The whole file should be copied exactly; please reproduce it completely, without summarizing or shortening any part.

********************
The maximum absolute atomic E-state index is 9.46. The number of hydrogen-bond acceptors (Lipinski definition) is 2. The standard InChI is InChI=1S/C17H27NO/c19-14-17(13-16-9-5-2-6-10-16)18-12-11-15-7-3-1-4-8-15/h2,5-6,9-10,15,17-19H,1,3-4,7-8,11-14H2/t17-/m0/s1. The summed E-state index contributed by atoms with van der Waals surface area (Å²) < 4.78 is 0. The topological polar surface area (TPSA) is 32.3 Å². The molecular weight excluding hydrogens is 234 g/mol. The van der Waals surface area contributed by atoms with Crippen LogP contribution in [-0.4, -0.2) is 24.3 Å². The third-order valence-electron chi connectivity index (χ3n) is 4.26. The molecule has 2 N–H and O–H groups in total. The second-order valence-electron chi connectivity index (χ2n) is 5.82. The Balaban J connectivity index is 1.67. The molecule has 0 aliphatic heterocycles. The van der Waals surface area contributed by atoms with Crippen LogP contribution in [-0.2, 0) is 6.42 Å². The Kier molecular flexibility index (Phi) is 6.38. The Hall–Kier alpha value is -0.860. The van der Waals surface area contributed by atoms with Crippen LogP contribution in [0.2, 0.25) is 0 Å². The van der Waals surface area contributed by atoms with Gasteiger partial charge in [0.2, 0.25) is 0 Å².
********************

The maximum absolute atomic E-state index is 9.46. The number of hydrogen-bond acceptors (Lipinski definition) is 2. The standard InChI is InChI=1S/C17H27NO/c19-14-17(13-16-9-5-2-6-10-16)18-12-11-15-7-3-1-4-8-15/h2,5-6,9-10,15,17-19H,1,3-4,7-8,11-14H2/t17-/m0/s1. The summed E-state index contributed by atoms with van der Waals surface area (Å²) < 4.78 is 0. The topological polar surface area (TPSA) is 32.3 Å². The molecular weight excluding hydrogens is 234 g/mol. The van der Waals surface area contributed by atoms with Crippen LogP contribution in [-0.4, -0.2) is 24.3 Å². The third-order valence-electron chi connectivity index (χ3n) is 4.26. The molecule has 2 N–H and O–H groups in total. The second-order valence-electron chi connectivity index (χ2n) is 5.82. The Balaban J connectivity index is 1.67. The molecule has 0 aliphatic heterocycles. The van der Waals surface area contributed by atoms with Crippen LogP contribution in [-0.2, 0) is 6.42 Å². The Kier molecular flexibility index (Phi) is 6.38. The Hall–Kier alpha value is -0.860. The van der Waals surface area contributed by atoms with Crippen LogP contribution in [0.2, 0.25) is 0 Å². The van der Waals surface area contributed by atoms with Gasteiger partial charge in [0.2, 0.25) is 0 Å².